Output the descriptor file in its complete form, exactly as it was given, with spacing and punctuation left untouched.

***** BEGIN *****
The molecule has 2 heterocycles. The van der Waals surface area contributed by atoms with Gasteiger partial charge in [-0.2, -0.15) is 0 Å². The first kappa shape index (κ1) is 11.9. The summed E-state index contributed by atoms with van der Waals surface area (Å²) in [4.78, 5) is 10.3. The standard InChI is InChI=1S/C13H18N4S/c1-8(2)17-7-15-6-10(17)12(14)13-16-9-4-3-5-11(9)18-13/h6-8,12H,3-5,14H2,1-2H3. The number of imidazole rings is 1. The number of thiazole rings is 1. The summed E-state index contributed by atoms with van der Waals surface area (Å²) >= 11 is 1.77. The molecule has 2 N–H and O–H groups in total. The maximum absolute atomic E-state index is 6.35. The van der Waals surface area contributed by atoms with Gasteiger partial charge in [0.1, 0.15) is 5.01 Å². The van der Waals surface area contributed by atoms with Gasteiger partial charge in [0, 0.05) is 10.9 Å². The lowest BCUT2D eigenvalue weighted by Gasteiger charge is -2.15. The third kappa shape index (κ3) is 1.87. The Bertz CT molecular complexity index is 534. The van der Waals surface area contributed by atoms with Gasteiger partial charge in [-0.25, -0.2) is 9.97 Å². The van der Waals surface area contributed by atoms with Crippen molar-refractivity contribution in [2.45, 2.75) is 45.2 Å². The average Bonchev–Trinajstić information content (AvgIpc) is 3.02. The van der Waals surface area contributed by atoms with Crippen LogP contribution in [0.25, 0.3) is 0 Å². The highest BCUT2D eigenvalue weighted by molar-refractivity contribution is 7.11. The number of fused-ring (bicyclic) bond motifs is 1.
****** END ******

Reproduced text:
The molecule has 2 heterocycles. The van der Waals surface area contributed by atoms with Gasteiger partial charge in [-0.2, -0.15) is 0 Å². The first kappa shape index (κ1) is 11.9. The summed E-state index contributed by atoms with van der Waals surface area (Å²) in [4.78, 5) is 10.3. The standard InChI is InChI=1S/C13H18N4S/c1-8(2)17-7-15-6-10(17)12(14)13-16-9-4-3-5-11(9)18-13/h6-8,12H,3-5,14H2,1-2H3. The number of imidazole rings is 1. The number of thiazole rings is 1. The summed E-state index contributed by atoms with van der Waals surface area (Å²) >= 11 is 1.77. The molecule has 2 N–H and O–H groups in total. The maximum absolute atomic E-state index is 6.35. The van der Waals surface area contributed by atoms with Gasteiger partial charge in [0.1, 0.15) is 5.01 Å². The van der Waals surface area contributed by atoms with Gasteiger partial charge in [0, 0.05) is 10.9 Å². The lowest BCUT2D eigenvalue weighted by Gasteiger charge is -2.15. The third kappa shape index (κ3) is 1.87. The Bertz CT molecular complexity index is 534. The van der Waals surface area contributed by atoms with Gasteiger partial charge in [-0.25, -0.2) is 9.97 Å². The van der Waals surface area contributed by atoms with Crippen molar-refractivity contribution in [2.45, 2.75) is 45.2 Å². The average Bonchev–Trinajstić information content (AvgIpc) is 3.02. The van der Waals surface area contributed by atoms with Crippen LogP contribution in [0.25, 0.3) is 0 Å². The highest BCUT2D eigenvalue weighted by molar-refractivity contribution is 7.11. The number of fused-ring (bicyclic) bond motifs is 1.